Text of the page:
3. Hot Fuzz (2007).
Constable Nick Angel is the best cop on the London force…and everyone hates him for it. Tired of being shown up, his coworkers manage to get him reassigned to Sandford village, a quiet and sunny village where crime is non-existent thanks to a vigilant neighborhood watch association. Angel is paired up with Danny Butterman, the son of the chief inspector and a Hollywood cop films aficionado. Danny longs to bust crime and take names, preferably while “jumping through the air, two guns blazing.” His hopes are dashed by Angel’s by-the-book approach…until the two uncover a sinister plot by the town watch to get rid of undesirables.
Director Edgar Wright re-teams with stars Simon Pegg and Nick Frost (Shaun of the Dead, The World’s End) for a clever celebration and deconstruction of the buddy cop genre. Straight-laced Nick Angel spends the first half of the film knocking down all of Danny’s beliefs about how cops in the big city behave, only to have the crazy situation in Sandford force him to do every stupid action movie cliche in order to solve the case. Pegg and Frost have such a dynamic chemistry that its great fun to see how they reinvent themselves as a comedic partnership each film. The film has the tell-tale idiosyncratic style of a Wright comedy, where the line is blurred between a spoof and an homage for whatever genre is being taken apart. If you liked Shaun of the Dead, you’ll find a lot to love about Hot Fuzz.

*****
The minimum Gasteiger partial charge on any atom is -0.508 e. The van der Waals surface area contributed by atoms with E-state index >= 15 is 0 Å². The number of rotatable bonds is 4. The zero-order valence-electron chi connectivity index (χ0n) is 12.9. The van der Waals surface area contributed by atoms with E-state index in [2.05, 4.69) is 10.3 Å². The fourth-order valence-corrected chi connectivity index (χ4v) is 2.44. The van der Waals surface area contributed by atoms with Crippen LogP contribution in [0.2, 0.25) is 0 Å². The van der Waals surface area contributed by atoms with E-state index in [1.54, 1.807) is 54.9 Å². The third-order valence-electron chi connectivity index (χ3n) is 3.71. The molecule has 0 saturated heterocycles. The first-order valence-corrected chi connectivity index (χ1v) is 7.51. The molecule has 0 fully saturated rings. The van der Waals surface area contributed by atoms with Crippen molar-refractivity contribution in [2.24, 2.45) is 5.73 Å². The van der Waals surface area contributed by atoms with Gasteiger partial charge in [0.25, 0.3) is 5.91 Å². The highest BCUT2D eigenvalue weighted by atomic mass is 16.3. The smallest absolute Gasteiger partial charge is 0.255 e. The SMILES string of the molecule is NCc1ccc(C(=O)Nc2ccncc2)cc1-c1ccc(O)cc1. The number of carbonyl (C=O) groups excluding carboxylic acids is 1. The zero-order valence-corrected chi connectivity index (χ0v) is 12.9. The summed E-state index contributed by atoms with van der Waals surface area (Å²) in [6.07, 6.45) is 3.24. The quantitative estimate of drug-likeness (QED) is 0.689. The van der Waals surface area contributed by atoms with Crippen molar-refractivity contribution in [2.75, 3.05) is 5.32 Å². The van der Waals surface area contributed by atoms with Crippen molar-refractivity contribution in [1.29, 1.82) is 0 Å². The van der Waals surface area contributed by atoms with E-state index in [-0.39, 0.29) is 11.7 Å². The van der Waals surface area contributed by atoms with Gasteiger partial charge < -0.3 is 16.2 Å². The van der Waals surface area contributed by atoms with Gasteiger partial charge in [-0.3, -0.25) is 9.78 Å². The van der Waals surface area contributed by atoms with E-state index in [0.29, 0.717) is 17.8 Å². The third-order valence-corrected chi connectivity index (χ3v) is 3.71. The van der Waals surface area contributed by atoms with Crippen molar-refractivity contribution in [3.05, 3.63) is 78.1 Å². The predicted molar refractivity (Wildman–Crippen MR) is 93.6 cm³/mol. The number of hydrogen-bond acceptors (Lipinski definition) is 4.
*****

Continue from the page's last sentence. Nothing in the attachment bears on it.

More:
2. Police Academy (1984).
A shortage of police officers leads to the Academy relaxing their standards and taking anyone with a pulse. Mahoney (Steve Gutenberg) is a smart aleck whose frequent run-ins with the law force him to enroll, lest he be sent to jail. He figures he can screw up so badly during training that they’ll be forced to kick him out, thereby avoiding actually having to become a cop. Unfortunately, the new policy means that the bar for being disbarred is so high, none of the pranks Mahoney can come up with will work. It looks like he, and a squad of fellow losers and oddballs, might actually make the force, much to the horror of the actual cops in charge of their training.